Bagels aren't the only breakfast food available, but they are the only one that doubles as the steering wheel of a tiny bread car. Don't do donuts with this Groupon.
Choose Between Two Options
- $7 for one dozen bagels and a tub of cream cheese (a $15 value)
- $15 for a punch card for five bagel sandwiches, bagel dogs, or calzones (up to a $30 value)
When you step through the doors of the historic Pike Place Market, you'll breathe in the scent of fresh fish and the lingering smell of sugar-dusted donuts. Aromas of fresh-baked bagels cut through the surrounding sensory web, leading you to the Seattle Bagel counter and its rows of warm calzones, bagel sandwiches, and bagel dogs, each stuffed with a variety of scintillating flavors including pesto, onion, and melted pepper jack cheese. Breakfast calzones are a particular favorite in the market, featuring jalapeño-bagel dough rolled around a filling of scrambled eggs, cheese, bacon, and sausage.
AJ Ghambari was born and raised in the Seattle coffee and food industry. His father owns the Cherry Street Coffee House and taught him how to make and sell quality food. One of its primary suppliers was Seattle Bagel Bakery, which would deliver kettle-boiled bagels to the coffeehouse every morning. When the bakery's owner told AJ he was not sure if it would survive, AJ knew he had to act. He learned the bagel-making process and slowly began taking over at Seattle Bagel, overseeing the process of kettle-boiling each bagel. He now manages the business as it expands into a dual retail and wholesale operation across the city.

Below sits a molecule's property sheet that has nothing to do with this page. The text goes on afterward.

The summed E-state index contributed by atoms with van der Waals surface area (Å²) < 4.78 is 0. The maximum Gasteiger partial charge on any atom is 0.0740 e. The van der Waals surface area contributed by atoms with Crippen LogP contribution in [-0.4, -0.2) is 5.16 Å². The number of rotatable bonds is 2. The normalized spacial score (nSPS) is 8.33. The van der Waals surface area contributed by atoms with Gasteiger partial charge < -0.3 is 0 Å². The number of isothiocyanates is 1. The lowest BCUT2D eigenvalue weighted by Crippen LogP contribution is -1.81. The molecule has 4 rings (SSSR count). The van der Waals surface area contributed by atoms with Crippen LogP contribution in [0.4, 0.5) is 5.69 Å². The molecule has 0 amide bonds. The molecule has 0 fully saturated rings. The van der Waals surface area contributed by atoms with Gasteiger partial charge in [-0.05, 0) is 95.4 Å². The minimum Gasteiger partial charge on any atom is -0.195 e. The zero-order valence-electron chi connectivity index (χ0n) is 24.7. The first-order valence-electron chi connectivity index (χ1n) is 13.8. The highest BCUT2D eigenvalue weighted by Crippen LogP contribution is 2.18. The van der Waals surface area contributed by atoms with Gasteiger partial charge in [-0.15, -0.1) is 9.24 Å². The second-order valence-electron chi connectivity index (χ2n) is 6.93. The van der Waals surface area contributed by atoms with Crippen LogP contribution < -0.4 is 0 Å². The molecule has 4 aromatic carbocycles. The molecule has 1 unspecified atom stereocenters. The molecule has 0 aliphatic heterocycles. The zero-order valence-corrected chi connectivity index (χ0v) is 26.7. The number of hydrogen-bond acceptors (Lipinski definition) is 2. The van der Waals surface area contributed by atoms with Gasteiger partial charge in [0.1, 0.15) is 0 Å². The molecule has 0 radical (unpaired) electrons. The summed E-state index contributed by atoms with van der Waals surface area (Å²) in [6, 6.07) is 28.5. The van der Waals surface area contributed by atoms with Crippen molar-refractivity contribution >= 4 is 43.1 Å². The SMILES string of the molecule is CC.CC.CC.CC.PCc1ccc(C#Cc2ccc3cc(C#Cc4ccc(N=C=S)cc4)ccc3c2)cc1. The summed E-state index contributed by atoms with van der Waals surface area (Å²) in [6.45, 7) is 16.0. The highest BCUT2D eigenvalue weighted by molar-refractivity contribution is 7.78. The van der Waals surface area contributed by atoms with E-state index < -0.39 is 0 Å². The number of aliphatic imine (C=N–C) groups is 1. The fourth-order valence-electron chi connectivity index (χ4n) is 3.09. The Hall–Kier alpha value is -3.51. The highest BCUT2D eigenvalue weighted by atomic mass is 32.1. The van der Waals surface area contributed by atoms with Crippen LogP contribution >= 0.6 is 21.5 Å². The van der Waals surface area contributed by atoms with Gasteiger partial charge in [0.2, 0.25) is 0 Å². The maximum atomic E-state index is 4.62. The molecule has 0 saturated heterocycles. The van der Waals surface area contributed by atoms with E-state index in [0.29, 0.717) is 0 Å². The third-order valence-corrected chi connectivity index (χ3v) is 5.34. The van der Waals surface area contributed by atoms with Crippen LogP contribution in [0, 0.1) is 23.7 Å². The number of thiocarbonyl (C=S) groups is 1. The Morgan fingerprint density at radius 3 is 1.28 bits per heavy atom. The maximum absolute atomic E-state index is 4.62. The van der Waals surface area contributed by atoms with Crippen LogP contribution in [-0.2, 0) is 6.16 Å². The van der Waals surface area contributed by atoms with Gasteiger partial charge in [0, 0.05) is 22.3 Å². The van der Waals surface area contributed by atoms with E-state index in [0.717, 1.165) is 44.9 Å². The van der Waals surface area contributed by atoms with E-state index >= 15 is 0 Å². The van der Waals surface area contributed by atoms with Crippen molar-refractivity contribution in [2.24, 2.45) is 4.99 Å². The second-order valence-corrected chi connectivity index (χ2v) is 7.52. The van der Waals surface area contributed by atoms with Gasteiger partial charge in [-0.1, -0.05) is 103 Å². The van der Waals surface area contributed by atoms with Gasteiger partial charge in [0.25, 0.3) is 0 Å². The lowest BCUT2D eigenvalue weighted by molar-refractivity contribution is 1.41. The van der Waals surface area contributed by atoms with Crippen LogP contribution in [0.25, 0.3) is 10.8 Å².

Making each bagel from scratch, bakers mix the dough by hand using flour that was sustainably farmed and distributed by a co-op of local farmers. They then form the bagels, plump them, and leave them to mature overnight as the flavors settle, the bread thickens, and the yeast stops throwing temper tantrums. At 4 a.m. the next morning, they throw the bagels into a kettle of boiling water to crisp the crust and leave a rich, chewy interior. Finally, the bakers top the bagels with sesame seeds, cheese, or onions, bake them in shelf ovens, and deliver them to local retailers by 6:30 a.m. The early delivery comes just in time for the morning rush of customers scrambling for bagels flavored with olive oil and pesto, bacon and cheddar, or sweet orange and cranberry—all of which can be smothered with housemade cream cheese or dry-rubbed lox.